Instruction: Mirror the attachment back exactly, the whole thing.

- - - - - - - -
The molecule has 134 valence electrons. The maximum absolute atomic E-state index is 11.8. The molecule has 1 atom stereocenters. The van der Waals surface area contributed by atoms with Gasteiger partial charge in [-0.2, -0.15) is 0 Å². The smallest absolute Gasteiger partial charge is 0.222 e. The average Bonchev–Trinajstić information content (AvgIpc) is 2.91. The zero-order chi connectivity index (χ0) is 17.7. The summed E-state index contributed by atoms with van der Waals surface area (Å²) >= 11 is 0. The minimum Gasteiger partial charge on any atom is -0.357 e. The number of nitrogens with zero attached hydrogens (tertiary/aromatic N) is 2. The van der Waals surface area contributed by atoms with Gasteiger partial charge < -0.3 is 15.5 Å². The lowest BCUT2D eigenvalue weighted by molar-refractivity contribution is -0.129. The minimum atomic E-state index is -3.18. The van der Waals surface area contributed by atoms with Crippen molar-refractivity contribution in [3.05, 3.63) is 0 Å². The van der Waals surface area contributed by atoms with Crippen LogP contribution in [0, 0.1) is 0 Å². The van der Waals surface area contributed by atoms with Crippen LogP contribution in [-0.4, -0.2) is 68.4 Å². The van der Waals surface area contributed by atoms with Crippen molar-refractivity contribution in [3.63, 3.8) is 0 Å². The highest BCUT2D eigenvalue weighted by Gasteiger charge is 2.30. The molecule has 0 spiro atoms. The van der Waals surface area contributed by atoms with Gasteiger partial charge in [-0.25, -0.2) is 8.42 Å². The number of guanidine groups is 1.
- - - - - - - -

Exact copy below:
The molecule has 134 valence electrons. The maximum absolute atomic E-state index is 11.8. The molecule has 1 atom stereocenters. The van der Waals surface area contributed by atoms with Gasteiger partial charge in [-0.2, -0.15) is 0 Å². The smallest absolute Gasteiger partial charge is 0.222 e. The average Bonchev–Trinajstić information content (AvgIpc) is 2.91. The zero-order chi connectivity index (χ0) is 17.7. The summed E-state index contributed by atoms with van der Waals surface area (Å²) >= 11 is 0. The minimum Gasteiger partial charge on any atom is -0.357 e. The number of nitrogens with zero attached hydrogens (tertiary/aromatic N) is 2. The van der Waals surface area contributed by atoms with Gasteiger partial charge < -0.3 is 15.5 Å². The lowest BCUT2D eigenvalue weighted by molar-refractivity contribution is -0.129. The minimum atomic E-state index is -3.18. The van der Waals surface area contributed by atoms with Crippen molar-refractivity contribution in [3.05, 3.63) is 0 Å². The van der Waals surface area contributed by atoms with Crippen LogP contribution in [0, 0.1) is 0 Å². The van der Waals surface area contributed by atoms with Crippen LogP contribution in [-0.4, -0.2) is 68.4 Å². The van der Waals surface area contributed by atoms with Crippen molar-refractivity contribution in [3.63, 3.8) is 0 Å². The highest BCUT2D eigenvalue weighted by Gasteiger charge is 2.30. The molecule has 0 spiro atoms. The van der Waals surface area contributed by atoms with Gasteiger partial charge in [-0.25, -0.2) is 8.42 Å². The number of guanidine groups is 1.